An Oldelft Seampilot vision system was assessed under representative welding conditions on a 5 kW carbon dioxide laser and commissioned for use with the high speeds encountered in laser welding. Plate edge preparations were quantified for several industrial cutting techniques, in steel up to 20 mm thick, to define the operating range that would be encountered by the vision system in high power laser welding. Dynamic trials showed that the Seampilot's response was adequate for estimating weld gap areas for plates cut by standard industrial methods such as oxypropane or plasma torches.

Observations of the porosity levels in laser welds by means of off-line and on-line rediography were made during a systematic variation of laser welding parameters to study their effects on keyhole stability. On-line radiography was used to study blind and fully penetrating welds made with a 5 kW carbon dioxide laser in mild steel. Keyhold fluctuations and consequent formation of porosity were recorded in realtime with normal and high speed videos.

A 6 metre long 3 axis welding gantry was constructed for use with a 10 kW carbon dioxide laser. This equipment incorporates the Seampilot vision system and a dual-capstan wire feed unit.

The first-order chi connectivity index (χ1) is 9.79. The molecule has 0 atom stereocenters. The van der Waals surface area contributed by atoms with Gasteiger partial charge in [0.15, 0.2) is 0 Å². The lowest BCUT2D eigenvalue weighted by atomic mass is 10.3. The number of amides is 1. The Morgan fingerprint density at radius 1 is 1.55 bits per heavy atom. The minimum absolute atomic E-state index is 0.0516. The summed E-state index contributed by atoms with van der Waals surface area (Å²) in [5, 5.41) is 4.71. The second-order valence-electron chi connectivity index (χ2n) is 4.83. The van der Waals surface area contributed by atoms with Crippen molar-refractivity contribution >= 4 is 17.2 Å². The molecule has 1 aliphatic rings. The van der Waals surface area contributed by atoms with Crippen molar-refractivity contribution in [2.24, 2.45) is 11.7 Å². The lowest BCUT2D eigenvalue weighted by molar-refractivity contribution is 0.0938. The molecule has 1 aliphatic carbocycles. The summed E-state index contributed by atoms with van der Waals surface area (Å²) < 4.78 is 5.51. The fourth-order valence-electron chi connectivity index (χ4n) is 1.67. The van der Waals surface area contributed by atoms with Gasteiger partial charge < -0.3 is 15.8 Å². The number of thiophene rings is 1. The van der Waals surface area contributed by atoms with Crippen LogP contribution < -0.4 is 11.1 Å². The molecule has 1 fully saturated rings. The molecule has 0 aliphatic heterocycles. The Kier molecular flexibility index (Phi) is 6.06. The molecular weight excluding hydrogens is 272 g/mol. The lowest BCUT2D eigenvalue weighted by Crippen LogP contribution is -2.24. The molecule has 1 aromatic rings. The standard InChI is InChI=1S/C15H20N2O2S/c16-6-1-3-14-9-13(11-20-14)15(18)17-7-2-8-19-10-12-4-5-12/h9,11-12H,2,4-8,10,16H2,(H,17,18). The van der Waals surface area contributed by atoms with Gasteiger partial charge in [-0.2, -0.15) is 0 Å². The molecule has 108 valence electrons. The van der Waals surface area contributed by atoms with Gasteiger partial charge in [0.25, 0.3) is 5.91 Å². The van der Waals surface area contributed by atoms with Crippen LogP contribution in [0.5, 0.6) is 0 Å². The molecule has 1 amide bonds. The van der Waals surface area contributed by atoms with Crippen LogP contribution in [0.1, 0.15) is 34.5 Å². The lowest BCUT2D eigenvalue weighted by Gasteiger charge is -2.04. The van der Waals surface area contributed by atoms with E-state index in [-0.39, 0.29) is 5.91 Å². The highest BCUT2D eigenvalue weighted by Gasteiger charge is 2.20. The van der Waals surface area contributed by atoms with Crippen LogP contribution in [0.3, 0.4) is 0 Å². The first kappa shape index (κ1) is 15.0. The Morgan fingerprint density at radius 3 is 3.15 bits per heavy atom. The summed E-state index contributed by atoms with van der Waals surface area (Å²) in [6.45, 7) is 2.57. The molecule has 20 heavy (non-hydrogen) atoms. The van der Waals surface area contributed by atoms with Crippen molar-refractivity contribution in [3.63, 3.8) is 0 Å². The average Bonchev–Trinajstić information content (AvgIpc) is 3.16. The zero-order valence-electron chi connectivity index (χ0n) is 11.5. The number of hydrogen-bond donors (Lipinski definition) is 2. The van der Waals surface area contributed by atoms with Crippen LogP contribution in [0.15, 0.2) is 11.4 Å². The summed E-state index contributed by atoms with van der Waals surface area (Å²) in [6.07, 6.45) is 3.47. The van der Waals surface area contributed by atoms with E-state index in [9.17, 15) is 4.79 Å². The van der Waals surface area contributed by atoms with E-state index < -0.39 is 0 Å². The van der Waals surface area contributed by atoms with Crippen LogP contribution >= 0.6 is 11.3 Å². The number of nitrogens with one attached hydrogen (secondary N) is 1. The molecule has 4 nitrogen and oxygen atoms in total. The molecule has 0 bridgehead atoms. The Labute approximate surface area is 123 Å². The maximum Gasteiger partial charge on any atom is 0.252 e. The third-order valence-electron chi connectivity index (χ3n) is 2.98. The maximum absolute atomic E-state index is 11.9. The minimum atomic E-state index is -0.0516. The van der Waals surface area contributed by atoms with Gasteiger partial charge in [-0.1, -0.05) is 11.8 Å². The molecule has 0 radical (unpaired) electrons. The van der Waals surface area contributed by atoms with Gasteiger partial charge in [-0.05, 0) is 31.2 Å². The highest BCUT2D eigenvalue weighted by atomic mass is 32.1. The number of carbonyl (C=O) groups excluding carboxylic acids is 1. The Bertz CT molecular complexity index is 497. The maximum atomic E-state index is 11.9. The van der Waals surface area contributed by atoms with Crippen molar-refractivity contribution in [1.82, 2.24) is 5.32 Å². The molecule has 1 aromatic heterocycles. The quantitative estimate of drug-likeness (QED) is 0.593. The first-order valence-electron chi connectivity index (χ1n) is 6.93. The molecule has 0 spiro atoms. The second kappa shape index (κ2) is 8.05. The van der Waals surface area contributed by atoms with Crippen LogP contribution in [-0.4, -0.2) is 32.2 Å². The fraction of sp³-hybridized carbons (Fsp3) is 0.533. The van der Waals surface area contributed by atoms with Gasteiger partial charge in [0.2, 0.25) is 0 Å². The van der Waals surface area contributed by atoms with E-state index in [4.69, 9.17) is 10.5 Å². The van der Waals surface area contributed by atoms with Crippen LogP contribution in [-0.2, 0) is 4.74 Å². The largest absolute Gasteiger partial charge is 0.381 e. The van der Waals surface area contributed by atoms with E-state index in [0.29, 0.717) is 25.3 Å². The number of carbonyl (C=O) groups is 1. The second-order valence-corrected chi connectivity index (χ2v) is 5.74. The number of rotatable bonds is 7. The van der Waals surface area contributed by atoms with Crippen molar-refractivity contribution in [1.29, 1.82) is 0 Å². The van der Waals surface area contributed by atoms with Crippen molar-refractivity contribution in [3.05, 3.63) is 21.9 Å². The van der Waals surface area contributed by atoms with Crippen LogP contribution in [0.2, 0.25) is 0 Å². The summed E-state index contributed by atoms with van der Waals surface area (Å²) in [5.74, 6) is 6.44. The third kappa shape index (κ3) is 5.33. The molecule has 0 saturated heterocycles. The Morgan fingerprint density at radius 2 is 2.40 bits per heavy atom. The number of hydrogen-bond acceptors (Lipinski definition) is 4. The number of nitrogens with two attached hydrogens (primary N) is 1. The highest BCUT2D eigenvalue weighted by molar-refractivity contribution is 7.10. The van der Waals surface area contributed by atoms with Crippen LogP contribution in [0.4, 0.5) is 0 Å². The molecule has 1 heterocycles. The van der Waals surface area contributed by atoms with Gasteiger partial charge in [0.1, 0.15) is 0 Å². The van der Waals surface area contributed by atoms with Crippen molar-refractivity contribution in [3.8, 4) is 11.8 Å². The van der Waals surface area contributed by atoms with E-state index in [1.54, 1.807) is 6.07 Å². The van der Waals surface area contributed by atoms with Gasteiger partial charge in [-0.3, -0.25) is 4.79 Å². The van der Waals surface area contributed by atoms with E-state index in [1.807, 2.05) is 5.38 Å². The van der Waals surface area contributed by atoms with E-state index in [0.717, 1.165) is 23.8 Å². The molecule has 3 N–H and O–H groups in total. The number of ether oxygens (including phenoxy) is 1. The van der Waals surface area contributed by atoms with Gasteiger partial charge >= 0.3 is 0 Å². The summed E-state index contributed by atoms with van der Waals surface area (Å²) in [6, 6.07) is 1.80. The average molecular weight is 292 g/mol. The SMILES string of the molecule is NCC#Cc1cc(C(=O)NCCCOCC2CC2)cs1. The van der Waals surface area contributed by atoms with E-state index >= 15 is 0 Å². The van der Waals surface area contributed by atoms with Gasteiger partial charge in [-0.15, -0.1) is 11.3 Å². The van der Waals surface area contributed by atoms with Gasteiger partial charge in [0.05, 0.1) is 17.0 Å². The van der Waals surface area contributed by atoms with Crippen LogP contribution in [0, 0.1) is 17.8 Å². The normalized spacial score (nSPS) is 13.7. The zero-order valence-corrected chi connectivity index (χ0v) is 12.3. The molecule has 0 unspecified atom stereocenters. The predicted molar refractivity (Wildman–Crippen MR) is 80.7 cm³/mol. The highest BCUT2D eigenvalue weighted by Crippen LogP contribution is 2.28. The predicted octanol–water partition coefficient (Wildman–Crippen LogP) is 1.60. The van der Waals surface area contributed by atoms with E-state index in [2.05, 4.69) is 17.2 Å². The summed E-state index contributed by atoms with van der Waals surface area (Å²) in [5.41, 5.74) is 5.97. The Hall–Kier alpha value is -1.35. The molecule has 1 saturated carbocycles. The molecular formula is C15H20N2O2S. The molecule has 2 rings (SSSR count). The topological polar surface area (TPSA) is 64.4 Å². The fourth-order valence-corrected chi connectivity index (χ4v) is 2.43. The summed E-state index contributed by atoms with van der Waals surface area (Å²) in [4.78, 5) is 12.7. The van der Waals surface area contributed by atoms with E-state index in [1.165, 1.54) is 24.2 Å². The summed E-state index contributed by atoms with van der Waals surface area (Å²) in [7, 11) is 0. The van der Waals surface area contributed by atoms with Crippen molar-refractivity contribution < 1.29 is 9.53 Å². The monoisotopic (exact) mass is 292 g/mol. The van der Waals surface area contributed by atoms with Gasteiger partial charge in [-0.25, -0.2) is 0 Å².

The main objectives of the project were to investigate beam quality and stability in different types of high power carbon dioxide lasers; to determine the influence of operational factors on selected manufacturing processes with carbon dioxide lasers and neodymium yttrium aluminium garnet lasers; to investigate the micromachining of machine tools and the surface treatment of tooling; to develop a semicontrolled beam alignment system for use with multikilowatt laser beams; to select an online weld penetration monitor and to demonstrate its reliability when used with a 10 kW carbon dioxide laser; to adopt a seam following vision system for controlling laser welding processes; to study the effects on keyhole stability of varying laser welding parameters and to optimize weld quality; and to design and construct a large scale gantry to demonstrate adaptive control of welding with a 10 k W carbon dioxide laser.